Are the Article V calls just a Red Herring?

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    Recently ‘great’ people such as Levin and Rush have been pushing this Article V Constitutional Convention idea around.

    After some searching I’ve only found their idea or cause mentioned in passing. Have the esteemed Faculty here at Liberty Classroom already addressed the ‘Con Con’ stuff?

    My own feelings on it are more visceral than I would like so I would be interested in finding a more focused critique. It just seems to me that it is a convoluted and bureaucratic process that ultimately can cause more damage than any supposed good. Even if the Burger ‘machinery’ could ever start. Because of it’s difficulty to start, why not just nullify?

    So, it just seems like an establishment red herring thrown out to keep the public, especially the right, begging for scraps at the U.S. Government table.


    At the behest of osgood401 I’m posting this in U.S. Constitutional History to get more exposure with the Faculty…



    Dr. Gutzman is a firm proponent of an Article V Convention and has been for longer than Levin and others have been promoting the idea. It could work, particularly if it is regulated properly. Until then, and possibly forever because there is no guarantee a convention will be called, nullification is the best solution within the framework of the Union.

    Here is what I said about it at the Daily Caller:


    In writing a review of Mark Levin’s book, I provided a history of the recent movement for an amendments convention. Please read the review and follow the links in the review.

    Nullification is not an adequate response to the problem. You can’t nullify undeclared wars, Fed money printing, absurd Supreme Court decisions, federal redefinition of “marriage,” or much else that the Federal Government does.


    Thanks professors,

    I’m looking forward to studying up on this through the resources y’all have provided. I’ve finals this and next weeks but after that I’m going to jump into it.

    My gut instinct appears to be wrong; at least as far as the convention goes.

    However, I’m still wondering about the other part of my musings. Namely, do you believe the mainstream right are using this as a red herring or are they legitimently and sincerely wanting a return to limited government.

    Either way I’ll have to get read up on this issue.


    Nathaniel Macon (I paraphrase): “Nullification is a bad idea. You should just secede.”


    Since secession is impossible now, unlike in Speaker Macon’s time, the Compact for America initiative is our best option. Let me know what you think after you read my review of Levin’s book and the associated links.

    Yes, I do have a hard time believing that anyone sincerely thinks that an open-ended drafting convention would yield any results at all, let alone good results.



    I just finished reading over all those links… Quite a lot of information but at least it addressed some of the concerns I had with the convention. I did not realize that my objections had already been raised by other groups but apparently people have been thinking about how to fix the monster for a long time! My concerns were addressed by your review, ’38 states still have to ratify what comes out of it’, and the follow up concerns by the Compact for America (CFA).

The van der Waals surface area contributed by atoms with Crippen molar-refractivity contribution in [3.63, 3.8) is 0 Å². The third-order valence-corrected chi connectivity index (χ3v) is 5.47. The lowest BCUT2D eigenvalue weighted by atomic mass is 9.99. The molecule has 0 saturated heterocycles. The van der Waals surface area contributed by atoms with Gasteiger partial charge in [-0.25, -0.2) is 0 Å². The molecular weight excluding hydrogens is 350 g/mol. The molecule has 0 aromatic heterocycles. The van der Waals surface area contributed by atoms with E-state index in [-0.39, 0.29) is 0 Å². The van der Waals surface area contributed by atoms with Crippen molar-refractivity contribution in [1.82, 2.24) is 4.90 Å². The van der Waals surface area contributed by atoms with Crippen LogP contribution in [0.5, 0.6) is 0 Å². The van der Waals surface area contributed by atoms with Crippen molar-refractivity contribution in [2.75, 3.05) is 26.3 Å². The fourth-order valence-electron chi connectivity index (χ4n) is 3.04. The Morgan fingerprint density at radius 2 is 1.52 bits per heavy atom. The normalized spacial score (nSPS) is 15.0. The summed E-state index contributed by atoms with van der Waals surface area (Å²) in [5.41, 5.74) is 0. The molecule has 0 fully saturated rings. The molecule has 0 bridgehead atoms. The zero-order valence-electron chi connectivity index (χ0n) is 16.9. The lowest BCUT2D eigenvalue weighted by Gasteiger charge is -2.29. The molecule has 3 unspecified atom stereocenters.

I came across the idea from a friend of mine from school who seemed to be really excited about the process and could not answer any of my objections or questions. I’m more comfortable with the idea now but agree that a good deal of educating of the public would have to take place. If the vehicle of the CFA was in place and the public was aware and supportive I could see it making a difference.

    Before this I was reliant on nullification only, but, I can see how the Buchanan ‘public choice theory’ just meant that I was at best slowing down the inevitable. Now I see nullification as a sort of a skirmish or battle to provide more time to put into place the things necessary to win. The winning strategy appears to be this CFA vehicle and Article V convention or secession. Either way requires a great deal of education, motivating, and dedication. The ‘con-con’ seems much more obtainable and far less bloody.



    This week, the lower house of the Alaska Legislature passed the CFA legislation. It joined one house of the Arizona Legislature. Georgia’s legislature has passed the legislation and sent it to Gov. Deal for his signature. This thing is on a roll. If your state legislature isn’t one of those three, I urge you to follow up with your rep(‘s)/senator(s).


    I started researching the idea of a ConCon a couple of months ago.
    I sure thought I read and watched videos of Professor Gutzman opposing
    calling for a ConCon.
    Also, since Dr. Woods wrote he book on Nullification, I am surprised to see
    that Nullification is not more highly regarded here on this forum.
    I have a lot to learn and will read the review to get caught up.
    I sure appreciate both Professor Gutzman and Dr. Woods knowledge.
    I will see you back here later after I study the review.


    Gov. Deal of Georgia signed the Compact for America legislation the other day. 33 states to go.

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